What churches are out there that have consecutive veiws, but without all the legistics….. A church where people live out God everyday?

    Reply
    • E

      Yes, the perfect church doesn’t exist. We moved from being part of a lovely community (church plant) to the Bible Belt. We have been “church shopping” for 8 years and it has been very discouraging. People just don’t care. I always expect to be welcomed with open arms, and I refuse to give up that expectation. We have Kindof settled on one church and really enjoy what is there for the kids. We are fine with their theology. Just a lot of cliques and we have never been invited to anything even though we’ve had several families over and Ive had coffee with many ladies…but then crickets. But Ibhave slowly become less bitter and have been enjoying trying to speak my truths (introvert) and making a point to welcome other new people that come to the church. I’ve met a really good friend that way. She since is done with that church, but we are still friends.

      Reply
      • Sheila Wray Gregoire

        Oh, cliques are hard! When you move and cliques are already established, it’s so hard to break in. I know that I’ve likely caused some myself. I’m just so busy, and I’m a creature of habit, so I don’t think of getting together with the newer people in my life. When I do have time, I tend to gravitate to those I know the best. It’s a good reminder to the rest of us to think outside the box!

        Reply
        • E

          THANKs! I appreciate that so much. I have had to remind myself so often that people aren’t deliberately trying to leave me out etc: they are just too busy to even entertain the thought of starting a new friendship. Which I think is another issue in itself. ☺️
          I would challenge anyone in a healthy fellowship to start looking around on Sundays and see the other people there they have never met before. Maybe pick one and make a point of chatting. It’s ok to say, “I’ve seen you around for a few months and I have never had a conversation with you. How did you find the church?”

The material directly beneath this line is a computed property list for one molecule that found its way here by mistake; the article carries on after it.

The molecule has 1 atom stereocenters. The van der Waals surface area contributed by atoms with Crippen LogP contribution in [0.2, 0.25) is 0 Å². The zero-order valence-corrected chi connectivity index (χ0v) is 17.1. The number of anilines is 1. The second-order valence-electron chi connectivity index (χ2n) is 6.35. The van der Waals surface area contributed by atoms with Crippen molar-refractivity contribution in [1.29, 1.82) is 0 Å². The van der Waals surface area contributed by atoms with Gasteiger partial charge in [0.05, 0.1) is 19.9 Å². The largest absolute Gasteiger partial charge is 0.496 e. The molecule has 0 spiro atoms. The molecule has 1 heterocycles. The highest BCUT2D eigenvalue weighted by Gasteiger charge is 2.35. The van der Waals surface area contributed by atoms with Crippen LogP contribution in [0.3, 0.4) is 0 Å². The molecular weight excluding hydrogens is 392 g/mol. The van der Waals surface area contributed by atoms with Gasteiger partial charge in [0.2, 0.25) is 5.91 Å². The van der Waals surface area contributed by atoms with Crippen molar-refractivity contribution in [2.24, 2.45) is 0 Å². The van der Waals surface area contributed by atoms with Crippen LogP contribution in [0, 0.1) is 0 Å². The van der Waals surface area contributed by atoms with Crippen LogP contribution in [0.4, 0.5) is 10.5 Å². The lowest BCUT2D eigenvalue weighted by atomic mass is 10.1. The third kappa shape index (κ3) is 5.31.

Reply
          • Sheila Wray Gregoire

            So important to do! Thank you, E!

      • Hopewell Baptist Church

        Hi, We go to a wonderful IB Church between Louisville and Cincinnati in Henry County. Our Pastor is a wonderful man, Preaches on the home, adults, and directly to the teens during the sermons. We have folks who drive 45 minutes one way and we are small in size, 55 to 65 most Sundays. I will try to put the churches website up . We are a friendly church and plenty of jobs in the area with factory’s. The Pastor and his wife homeschool all there children. If your close, we’d love to have you visit. He dont brow bet if you happen to miss, but might check on you. He took the church with 7 people and it was about to close the doors. He’s down to earth and him and his wife are easy to talk to . You can email him through the website it you like. http://www.hbcturnersstation.org

        Reply
  2. Cara

    Wow. As I sit here almost paralyzed and feeling like I can’t breathe today, this hits home.
    I’m struggling in a different way but it’s still regarding the church. Not a church, the church. The church is the hardest group to “break into”. Especially if you are an introvert. Honestly, I couldn’t care less if it was just me but I have kids that need community. I’d be happy to just go to church and go home. Shouldn’t the church be the most loving and welcoming place? The group of people who most want to make people feel like they matter? And I know I’m not the only one that feels this way.
    Five years of heavy stress and no escape in sight have me feeling pretty low. Watching the kids struggle to find friends is just a nice bonus.

    Reply
    • Sheila Wray Gregoire

      Cara, I’ve been thinking lately that we need many more expressions of “church”. If you read the New Testament, church was just a bunch of believers who did life together and cared for each other’s needs. They ate together. They talked together.
      Today “church” means a building that you go to once a week, where a bunch of people meet, where we sing songs and listen to a teacher, and then we go home.
      There’s no problem with that expression of church. But I find that the closest I feel to other Christians is when a small group meets and talks and prays about things, and that can be “church” too. It’s just believers who meet together and who know enough about each other that we can mentor each other and hold each other accountable and help each other. And we can reach the world together as we use our gifts together.